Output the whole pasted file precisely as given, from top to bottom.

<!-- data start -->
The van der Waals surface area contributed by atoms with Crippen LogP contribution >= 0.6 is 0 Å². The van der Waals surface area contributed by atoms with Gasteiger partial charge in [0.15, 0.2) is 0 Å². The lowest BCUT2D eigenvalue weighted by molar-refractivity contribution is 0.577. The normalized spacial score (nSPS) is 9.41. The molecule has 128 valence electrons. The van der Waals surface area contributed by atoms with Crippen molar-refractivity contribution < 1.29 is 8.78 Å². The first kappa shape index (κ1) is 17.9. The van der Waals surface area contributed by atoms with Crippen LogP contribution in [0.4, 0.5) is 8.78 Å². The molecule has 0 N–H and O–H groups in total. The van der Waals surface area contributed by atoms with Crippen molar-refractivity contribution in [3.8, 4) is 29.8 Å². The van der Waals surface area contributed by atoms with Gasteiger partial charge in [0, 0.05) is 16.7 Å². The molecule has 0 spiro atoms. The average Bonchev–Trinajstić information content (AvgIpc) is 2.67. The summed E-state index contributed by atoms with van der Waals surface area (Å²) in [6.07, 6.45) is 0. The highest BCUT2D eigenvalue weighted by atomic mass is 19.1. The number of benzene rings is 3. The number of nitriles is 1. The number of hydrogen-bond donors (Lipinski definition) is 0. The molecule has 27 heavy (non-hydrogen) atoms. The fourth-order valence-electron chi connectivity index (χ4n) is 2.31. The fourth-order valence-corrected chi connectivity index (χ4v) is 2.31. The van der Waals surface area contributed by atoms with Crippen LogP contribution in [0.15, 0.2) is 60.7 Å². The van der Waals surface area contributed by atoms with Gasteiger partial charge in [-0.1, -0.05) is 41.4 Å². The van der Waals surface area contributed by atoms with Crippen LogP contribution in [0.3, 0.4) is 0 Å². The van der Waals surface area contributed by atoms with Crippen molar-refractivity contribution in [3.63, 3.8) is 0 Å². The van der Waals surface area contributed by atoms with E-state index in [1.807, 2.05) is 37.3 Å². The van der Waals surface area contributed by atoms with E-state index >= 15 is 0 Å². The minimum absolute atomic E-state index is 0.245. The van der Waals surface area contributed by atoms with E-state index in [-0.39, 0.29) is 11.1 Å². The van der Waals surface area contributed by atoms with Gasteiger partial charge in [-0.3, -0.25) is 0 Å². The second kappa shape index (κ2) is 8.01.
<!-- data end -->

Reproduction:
The van der Waals surface area contributed by atoms with Crippen LogP contribution >= 0.6 is 0 Å². The van der Waals surface area contributed by atoms with Gasteiger partial charge in [0.15, 0.2) is 0 Å². The lowest BCUT2D eigenvalue weighted by molar-refractivity contribution is 0.577. The normalized spacial score (nSPS) is 9.41. The molecule has 128 valence electrons. The van der Waals surface area contributed by atoms with Crippen molar-refractivity contribution < 1.29 is 8.78 Å². The first kappa shape index (κ1) is 17.9. The van der Waals surface area contributed by atoms with Crippen LogP contribution in [0.4, 0.5) is 8.78 Å². The molecule has 0 N–H and O–H groups in total. The van der Waals surface area contributed by atoms with Crippen molar-refractivity contribution in [3.8, 4) is 29.8 Å². The van der Waals surface area contributed by atoms with Gasteiger partial charge in [0, 0.05) is 16.7 Å². The molecule has 0 spiro atoms. The average Bonchev–Trinajstić information content (AvgIpc) is 2.67. The summed E-state index contributed by atoms with van der Waals surface area (Å²) in [6.07, 6.45) is 0. The highest BCUT2D eigenvalue weighted by atomic mass is 19.1. The number of benzene rings is 3. The number of nitriles is 1. The number of hydrogen-bond donors (Lipinski definition) is 0. The molecule has 27 heavy (non-hydrogen) atoms. The fourth-order valence-electron chi connectivity index (χ4n) is 2.31. The fourth-order valence-corrected chi connectivity index (χ4v) is 2.31. The van der Waals surface area contributed by atoms with Crippen LogP contribution in [0.15, 0.2) is 60.7 Å². The van der Waals surface area contributed by atoms with Gasteiger partial charge in [-0.1, -0.05) is 41.4 Å². The van der Waals surface area contributed by atoms with Crippen LogP contribution in [0.3, 0.4) is 0 Å². The van der Waals surface area contributed by atoms with Crippen molar-refractivity contribution in [3.63, 3.8) is 0 Å². The van der Waals surface area contributed by atoms with E-state index in [1.807, 2.05) is 37.3 Å². The van der Waals surface area contributed by atoms with E-state index >= 15 is 0 Å². The minimum absolute atomic E-state index is 0.245. The van der Waals surface area contributed by atoms with E-state index in [-0.39, 0.29) is 11.1 Å². The van der Waals surface area contributed by atoms with Gasteiger partial charge in [-0.3, -0.25) is 0 Å². The second kappa shape index (κ2) is 8.01.